|Title||Metabolomic study of fatty livers in ducks: Identification by 1H-NMR of metabolic markers associated with technological quality.|
|Publication Type||Journal Article|
|Year of Publication||2014|
|Authors||Bonnefont, CMD, Guerra, A, Theron, L, Molette, C, Canlet, C, Fernandez, X|
|Date Published||2014 Jun|
|Keywords||Animals, Ducks, Fats, Food Quality, Food Storage, Liver, Magnetic Resonance Spectroscopy, Male, Metabolome|
The control of fatty liver fat loss during cooking is a major issue. Previous studies showed that fat loss was influenced by bird production factors and liver technological treatments. However, part of the variability in fat loss remained uncontrolled. To provide enhanced insights into the determinism of fatty liver quality, liver hydrophilic metabolite profiles were measured by nuclear magnetic resonance of the proton ((1)H-NMR). The study aimed at i) comparing fatty livers with extreme fat loss values and ii) at characterizing the effect of postmortem evolution of livers during chilling. A group of 240 male mule ducks (Cairina moschata × Anas platyrhynchos) was reared and overfed. Their livers were sampled at 20 min and 6 h postmortem. Of these birds, 2 groups of ducks were built with extreme values on the technological yield (TY; TY = 100 - % fat loss; the low-fat-loss group, TY = 89.9%, n = 13; and the high-fat-loss group, TY = 68.3%, n = 12, P < 0.001). The (1)H-NMR analyses showed that the high-fat-loss livers were more advanced in postmortem biochemical and structural changes than low-fat-loss livers early postmortem. The high-fat-loss livers were characterized by hydrolysis of glycogen into glucose, worse integrity of cell membrane with diminution of compounds of phospholipids, and higher catabolic processes. The accelerated postmortem processes may be the origin of the differences in fat loss during cooking. During the early postmortem period, the adenosine triphosphate amount in liver cells was strongly reduced and lipolysis of triglycerides seemed to be enhanced. The glycogen stored in liver was first converted into glucose, but contrary to what happens in postmortem muscles, glucose was not converted into lactate.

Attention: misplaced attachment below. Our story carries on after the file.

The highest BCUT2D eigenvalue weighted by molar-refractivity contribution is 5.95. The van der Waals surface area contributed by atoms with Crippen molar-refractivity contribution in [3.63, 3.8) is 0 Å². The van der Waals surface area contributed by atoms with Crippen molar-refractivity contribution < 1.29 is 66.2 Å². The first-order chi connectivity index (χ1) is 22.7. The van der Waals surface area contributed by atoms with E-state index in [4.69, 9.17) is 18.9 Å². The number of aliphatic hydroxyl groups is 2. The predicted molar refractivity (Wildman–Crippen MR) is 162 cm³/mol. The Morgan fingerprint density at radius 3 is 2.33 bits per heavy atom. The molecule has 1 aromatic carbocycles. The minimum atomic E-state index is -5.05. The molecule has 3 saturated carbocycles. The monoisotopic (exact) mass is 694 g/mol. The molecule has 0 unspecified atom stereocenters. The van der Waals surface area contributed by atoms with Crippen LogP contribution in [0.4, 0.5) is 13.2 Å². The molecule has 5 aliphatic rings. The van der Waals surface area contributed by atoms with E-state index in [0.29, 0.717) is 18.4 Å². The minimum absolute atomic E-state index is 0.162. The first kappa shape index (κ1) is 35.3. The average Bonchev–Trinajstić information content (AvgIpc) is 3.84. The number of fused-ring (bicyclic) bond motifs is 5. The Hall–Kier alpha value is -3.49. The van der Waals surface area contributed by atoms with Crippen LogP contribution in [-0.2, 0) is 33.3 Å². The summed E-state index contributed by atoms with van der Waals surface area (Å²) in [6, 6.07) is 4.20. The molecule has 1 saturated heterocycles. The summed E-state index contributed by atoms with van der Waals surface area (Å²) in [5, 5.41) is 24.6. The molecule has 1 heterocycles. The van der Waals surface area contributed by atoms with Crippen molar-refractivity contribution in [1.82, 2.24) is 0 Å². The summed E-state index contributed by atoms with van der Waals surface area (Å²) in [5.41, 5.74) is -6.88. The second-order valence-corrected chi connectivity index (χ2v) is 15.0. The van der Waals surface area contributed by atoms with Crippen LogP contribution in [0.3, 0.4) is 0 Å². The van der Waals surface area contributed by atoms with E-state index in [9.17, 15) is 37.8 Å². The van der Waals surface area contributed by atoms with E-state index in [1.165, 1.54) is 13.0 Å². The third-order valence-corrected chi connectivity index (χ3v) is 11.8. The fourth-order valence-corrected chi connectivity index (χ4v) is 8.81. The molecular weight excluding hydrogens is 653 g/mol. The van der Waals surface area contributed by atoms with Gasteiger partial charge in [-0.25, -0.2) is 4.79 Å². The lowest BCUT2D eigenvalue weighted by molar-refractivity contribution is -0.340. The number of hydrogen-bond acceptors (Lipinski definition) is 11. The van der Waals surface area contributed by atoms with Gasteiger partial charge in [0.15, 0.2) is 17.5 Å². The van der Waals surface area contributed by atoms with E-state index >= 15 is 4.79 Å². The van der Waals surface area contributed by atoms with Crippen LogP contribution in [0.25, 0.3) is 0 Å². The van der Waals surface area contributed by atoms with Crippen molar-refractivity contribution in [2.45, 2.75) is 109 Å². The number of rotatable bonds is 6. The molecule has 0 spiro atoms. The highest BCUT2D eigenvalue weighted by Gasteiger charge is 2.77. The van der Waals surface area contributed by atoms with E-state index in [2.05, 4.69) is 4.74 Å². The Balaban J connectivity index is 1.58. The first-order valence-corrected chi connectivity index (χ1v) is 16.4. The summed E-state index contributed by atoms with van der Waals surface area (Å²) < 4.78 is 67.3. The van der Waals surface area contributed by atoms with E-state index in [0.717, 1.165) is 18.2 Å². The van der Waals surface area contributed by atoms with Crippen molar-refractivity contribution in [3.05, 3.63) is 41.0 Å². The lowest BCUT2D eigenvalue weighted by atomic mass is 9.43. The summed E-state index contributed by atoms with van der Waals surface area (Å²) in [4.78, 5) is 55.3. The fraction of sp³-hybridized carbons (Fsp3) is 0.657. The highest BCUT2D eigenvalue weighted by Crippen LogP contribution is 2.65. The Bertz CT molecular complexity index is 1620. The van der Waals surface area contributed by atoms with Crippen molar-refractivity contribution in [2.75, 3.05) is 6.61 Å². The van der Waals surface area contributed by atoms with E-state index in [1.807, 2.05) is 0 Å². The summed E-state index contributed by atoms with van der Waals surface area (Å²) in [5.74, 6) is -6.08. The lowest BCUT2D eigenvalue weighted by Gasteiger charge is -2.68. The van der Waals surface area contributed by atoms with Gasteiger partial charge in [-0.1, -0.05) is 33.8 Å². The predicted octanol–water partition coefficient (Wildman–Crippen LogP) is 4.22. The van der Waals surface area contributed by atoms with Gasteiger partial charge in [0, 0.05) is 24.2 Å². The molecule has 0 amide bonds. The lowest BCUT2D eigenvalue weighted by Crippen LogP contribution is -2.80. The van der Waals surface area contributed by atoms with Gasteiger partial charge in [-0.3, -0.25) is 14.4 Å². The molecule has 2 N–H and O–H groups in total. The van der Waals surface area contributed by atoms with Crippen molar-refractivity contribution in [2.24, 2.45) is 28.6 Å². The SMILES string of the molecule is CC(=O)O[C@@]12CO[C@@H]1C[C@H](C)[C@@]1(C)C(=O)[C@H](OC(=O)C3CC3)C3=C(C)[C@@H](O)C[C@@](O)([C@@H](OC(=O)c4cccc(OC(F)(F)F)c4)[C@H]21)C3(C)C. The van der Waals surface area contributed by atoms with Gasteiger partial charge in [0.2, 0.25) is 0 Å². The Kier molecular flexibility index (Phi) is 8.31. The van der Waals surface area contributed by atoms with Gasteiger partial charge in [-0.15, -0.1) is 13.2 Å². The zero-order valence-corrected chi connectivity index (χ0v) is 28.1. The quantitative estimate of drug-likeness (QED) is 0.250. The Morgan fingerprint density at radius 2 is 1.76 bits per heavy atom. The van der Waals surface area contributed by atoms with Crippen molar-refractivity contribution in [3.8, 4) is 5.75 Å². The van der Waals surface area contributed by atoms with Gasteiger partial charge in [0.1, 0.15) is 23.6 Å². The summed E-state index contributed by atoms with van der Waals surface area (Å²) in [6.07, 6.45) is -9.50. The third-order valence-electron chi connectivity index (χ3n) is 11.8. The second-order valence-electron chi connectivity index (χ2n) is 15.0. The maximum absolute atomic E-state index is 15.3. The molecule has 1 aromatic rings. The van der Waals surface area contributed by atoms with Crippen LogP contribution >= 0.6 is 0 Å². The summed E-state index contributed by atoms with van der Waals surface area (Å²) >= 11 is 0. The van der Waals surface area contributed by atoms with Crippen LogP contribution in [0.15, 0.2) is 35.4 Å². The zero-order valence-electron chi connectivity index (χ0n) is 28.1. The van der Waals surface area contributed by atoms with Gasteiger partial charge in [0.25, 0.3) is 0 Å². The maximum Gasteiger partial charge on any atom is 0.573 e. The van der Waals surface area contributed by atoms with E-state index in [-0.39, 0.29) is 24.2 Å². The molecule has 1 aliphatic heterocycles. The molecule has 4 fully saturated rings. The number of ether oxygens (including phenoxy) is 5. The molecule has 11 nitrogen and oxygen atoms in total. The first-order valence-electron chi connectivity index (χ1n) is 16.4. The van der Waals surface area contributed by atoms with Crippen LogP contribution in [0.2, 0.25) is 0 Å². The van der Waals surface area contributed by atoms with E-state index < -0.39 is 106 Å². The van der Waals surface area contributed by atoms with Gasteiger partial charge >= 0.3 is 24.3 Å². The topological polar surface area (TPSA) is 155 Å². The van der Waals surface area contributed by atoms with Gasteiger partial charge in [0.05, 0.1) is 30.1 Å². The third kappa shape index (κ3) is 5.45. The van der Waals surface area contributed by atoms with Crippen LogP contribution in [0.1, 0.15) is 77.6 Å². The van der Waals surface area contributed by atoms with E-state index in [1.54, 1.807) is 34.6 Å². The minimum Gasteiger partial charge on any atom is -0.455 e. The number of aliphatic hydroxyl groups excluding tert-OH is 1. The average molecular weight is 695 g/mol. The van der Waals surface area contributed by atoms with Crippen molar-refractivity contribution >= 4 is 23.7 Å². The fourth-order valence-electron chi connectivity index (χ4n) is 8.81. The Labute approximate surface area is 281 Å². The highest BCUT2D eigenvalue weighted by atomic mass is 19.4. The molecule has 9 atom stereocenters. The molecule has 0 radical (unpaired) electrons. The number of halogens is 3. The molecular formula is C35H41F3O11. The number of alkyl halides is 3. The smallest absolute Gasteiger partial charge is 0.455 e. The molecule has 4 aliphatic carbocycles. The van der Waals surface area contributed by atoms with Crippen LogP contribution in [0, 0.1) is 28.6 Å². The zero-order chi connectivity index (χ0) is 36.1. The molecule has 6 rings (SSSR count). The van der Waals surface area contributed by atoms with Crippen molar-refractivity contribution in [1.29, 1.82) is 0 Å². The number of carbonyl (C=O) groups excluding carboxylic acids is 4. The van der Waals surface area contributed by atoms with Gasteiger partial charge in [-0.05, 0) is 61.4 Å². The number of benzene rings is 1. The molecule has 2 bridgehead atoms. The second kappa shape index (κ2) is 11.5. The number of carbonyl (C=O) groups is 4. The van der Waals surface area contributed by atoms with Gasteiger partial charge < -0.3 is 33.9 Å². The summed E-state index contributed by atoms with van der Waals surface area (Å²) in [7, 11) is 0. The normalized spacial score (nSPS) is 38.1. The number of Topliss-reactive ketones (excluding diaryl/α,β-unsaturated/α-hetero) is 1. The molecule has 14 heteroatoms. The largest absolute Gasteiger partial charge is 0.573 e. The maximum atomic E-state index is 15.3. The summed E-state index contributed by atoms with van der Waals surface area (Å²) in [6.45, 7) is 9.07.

|Alternate Journal||Poult. Sci.|